As an investor, this is precisely what I would want the auditors to tell me: "these were the rules followed, and when there were no specific rules to follow, this is what we did, and why we did it." Instead of vacuous platitudes, we can actually provide investors with useful statements regarding the quality of earnings.
Changing the Auditor's Report Changes Their Attitude
In addition, to providing information about the quality of earnings, precisely citing the rules followed in the auditor's report could also induce more effective audits. As an example of how well this could work, let's take the revenue recognition practices of the Apollo Group, which the SEC is now investigating. As I stated in an earlier post, there appears to be no specific rule that allows for revenue recognition before cash realization if the probability of collection from the customer were as high as 30%.
Now, imagine if Apollo's auditors were required to state that they were aware that Apollo determined its accounting for tuition revenues by, say, analogizing to the accounting for warranty costs. To my way of thinking, it's a tenuous analogy, which the auditor might have a lot less tolerance for if they had to explicitly associate themselves with it. It's one thing for an auditor to put a note in a working paper that may never see the light of day and quite another to publish those same words for all to see. Weird, but true.
Throwing "Appears Reasonable" Under the Bus with "Present Fairly"
As they say on the infomercials, "But wait, there's more! For the same price plus shipping and handling, we'll take the bias out of management's estimates!"
If we can finally acknowledge that fair presentation has become a bogus criteria for financial statements, we can re-state the auditor's role in financial reporting more robustly: to provide a high level of assurance that the rules were applied "impartially" or in an unbiased manner.
In other words, no more squishy "fair" should also mean no more squishy "reasonable." For example, auditors can easily test for bias, or lack of impartiality to much greater effect than simply taking a pass on management's estimation of the allowance for bad debts because it "appears reasonable."
Here is some preliminary thinking as to how an auditor could test for impartiality:
Let's say that the auditor identified 'overstatement of current period's earnings' to be a significant audit risk, and that the auditor further identified 21 key estimates such that if they were not made impartially, net income could be materially overstated.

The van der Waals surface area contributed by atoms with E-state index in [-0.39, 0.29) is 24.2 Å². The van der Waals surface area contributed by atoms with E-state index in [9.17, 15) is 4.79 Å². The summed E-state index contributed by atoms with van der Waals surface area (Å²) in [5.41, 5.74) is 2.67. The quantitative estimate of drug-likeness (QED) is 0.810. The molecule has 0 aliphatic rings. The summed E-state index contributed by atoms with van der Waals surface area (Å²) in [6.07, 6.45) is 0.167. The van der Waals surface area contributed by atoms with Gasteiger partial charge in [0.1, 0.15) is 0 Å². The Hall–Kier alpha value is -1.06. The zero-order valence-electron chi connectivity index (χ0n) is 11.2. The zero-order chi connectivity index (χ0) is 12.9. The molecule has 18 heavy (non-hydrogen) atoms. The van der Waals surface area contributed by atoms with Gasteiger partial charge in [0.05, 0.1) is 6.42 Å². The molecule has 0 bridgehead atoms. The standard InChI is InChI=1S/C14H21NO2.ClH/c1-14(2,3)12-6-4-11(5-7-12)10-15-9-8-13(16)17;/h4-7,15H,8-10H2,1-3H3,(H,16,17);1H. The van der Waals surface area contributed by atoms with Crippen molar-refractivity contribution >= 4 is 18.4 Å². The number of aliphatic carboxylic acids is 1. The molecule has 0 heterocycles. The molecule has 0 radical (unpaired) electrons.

The auditor independently replicates the 21 estimates made by management; and let's assume the auditor finds that for 17 of them, its own estimate was more conservative than management's.
The chances of that happening at random is slightly less than one in 250 (here's a link to the spreadsheet with the calculation); therefore, the auditor would have to conclude that, for whatever reason, the estimates were not made impartially.
As I stated, this is a first stab, but the point is that taking "presented fairly" out of the auditors report and inserting a focus on adherence to the rules, could change the focus of the audit itself to information investors are entitled to expect.
Under the Bus with Rule 203
Finally, there is this annoying and never-used rule in the audit literature, the gist of which states that if the auditor finds that strictly following the rules of GAAP would make the financial statements misleading, the auditor has permission to bless financial statements that do not comply with GAAP. That would be Rule 203 of the Code of Professional Conduct.
But, if the audit report were focused solely on whether the client followed the rules, then we can throw Rule 203 under the bus with "fairly present." If the financial statements actually were misleading Exchange Act Rule 12b-20 places responsibility on the issuer to provide information somewhere in the filing to cure the problem. Thus, the focus need not be on the auditor.
Requiem æternam dona eis
If you are interested in how "presented fairly" was birthed and interpreted in the past, I highly recommend an article by accounting historian Stephen Zeff, entitled The Primacy of "Present Fairly" in the Auditor's Report. My own reading of Steve's article indicates he believes that accounting alternatives ultimately selected from nonauthoritative sources should not be a free choice, but should be constrained by fair presentation. Accordingly, Steve's proposal for changing the audit report would also focus on whether the rules of GAAP were followed; but, in addition, he would have the auditor provide a separate opinion as to whether the financial statements were presented fairly.
As for me, I would say, 'eternal rest grant unto" what has utlimately come to be, at best, a noble sentiment. If there ever was a practical use for "presented fairly," it's ancient history by now.